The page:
Ever made grain teas (roasted barley, corn, buckwheat, etc...)?
I was at H-Mart today and bought a bunch of Korean grain teas that I thought were in small bagged tea sizes. When I got home, turns out I bought bought some that come in large bags that I think are meant to make a huge batch. I think I’ll cut the bags open to make smaller amounts. Does anyone have any experience making these kinds of teas? What are the steeping parameters (how much per cup, temp, time)? I have no idea what I’m doing! I’ll probably just start experimenting to see what works but if anyone has any suggestions so I can start off in the right direction that would be awesome.
I just commented on your tasting note! I can be sort of almost helpful. I bought roasted barley tea recently, and it came in massive bags and said to use a lot of water. I did, and it was weak and quite un-delicious, so next time I plan on being a rebel and brewing one big bag to a smallish 4 cup teapot instead. Mine said to use boiling water and steep for ten minutes.
I drink corn tea, but I’ve never prepared it myself.
Thanks! Mine have absolutely no english. Just pictures of the grain :-)
So maybe I’ll bust 1 bag in half and make a mugful and see what happens. I bought barley, corn, and buckwheat. The barely and corn smell amazing. The buckwheat I’m not so sure about.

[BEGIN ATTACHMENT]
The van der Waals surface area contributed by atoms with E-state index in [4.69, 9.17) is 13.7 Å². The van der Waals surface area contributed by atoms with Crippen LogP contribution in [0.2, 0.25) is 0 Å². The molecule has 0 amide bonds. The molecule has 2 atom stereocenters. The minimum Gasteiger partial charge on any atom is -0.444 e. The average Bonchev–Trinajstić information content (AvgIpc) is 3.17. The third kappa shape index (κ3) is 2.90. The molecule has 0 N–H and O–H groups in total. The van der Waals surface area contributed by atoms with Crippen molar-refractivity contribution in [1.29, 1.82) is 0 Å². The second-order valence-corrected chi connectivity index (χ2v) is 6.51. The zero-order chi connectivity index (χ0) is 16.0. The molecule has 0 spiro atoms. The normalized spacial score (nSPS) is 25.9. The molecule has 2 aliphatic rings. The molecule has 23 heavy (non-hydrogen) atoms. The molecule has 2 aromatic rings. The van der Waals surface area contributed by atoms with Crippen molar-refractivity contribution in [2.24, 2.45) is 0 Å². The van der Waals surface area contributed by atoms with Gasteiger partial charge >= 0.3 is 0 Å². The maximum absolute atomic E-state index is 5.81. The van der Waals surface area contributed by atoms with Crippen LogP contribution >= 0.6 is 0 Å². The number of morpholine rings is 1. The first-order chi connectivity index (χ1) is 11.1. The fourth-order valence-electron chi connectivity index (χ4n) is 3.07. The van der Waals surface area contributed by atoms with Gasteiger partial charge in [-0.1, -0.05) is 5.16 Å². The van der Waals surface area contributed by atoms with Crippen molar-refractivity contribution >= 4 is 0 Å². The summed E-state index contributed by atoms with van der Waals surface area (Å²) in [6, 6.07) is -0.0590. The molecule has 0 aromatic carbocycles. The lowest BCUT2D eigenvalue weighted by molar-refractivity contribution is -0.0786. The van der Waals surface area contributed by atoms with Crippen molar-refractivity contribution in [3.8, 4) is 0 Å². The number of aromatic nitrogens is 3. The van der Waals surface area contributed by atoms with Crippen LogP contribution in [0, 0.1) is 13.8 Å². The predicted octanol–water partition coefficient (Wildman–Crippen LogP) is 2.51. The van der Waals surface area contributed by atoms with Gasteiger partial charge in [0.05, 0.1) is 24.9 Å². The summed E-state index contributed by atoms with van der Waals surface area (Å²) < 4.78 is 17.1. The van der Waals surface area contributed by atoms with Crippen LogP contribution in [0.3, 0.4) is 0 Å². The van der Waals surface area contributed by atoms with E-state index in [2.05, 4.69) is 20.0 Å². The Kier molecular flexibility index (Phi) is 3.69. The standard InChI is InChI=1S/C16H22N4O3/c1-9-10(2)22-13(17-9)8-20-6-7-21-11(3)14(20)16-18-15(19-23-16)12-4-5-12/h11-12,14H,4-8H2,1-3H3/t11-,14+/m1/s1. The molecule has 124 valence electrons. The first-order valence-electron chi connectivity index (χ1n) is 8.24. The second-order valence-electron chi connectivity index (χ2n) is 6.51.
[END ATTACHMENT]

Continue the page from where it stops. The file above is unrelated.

http://steepster.com/discuss/4869-barley-tea-slash-mugicha-equals-decaf-heaven Here’s my experience with it :)
The barley teas (mugicha) that come in boxes with teabag like paper pouches are for brewing either in the refrigerator or with boiling water, though I usually put them in the fridge overnight. usually it’s one pouch for 2 liters. Somehow I can never get it to have the wonderful taste of barley tea that comes in large 2 Liter plastic bottles.
I’ve had even worse results with the corn tea bags. But a few weeks ago I bought a bag of loose roasted corn for tea and it was wonderful. Easy to make too. Just put a cup of corn tea kernels in a pot with 2 liters of water (or half or a quarter of both) bring to a boil and let stand for 10 minutes. Buttery corn-y tasting in a way that’s hard to describe if you’ve never drunk it.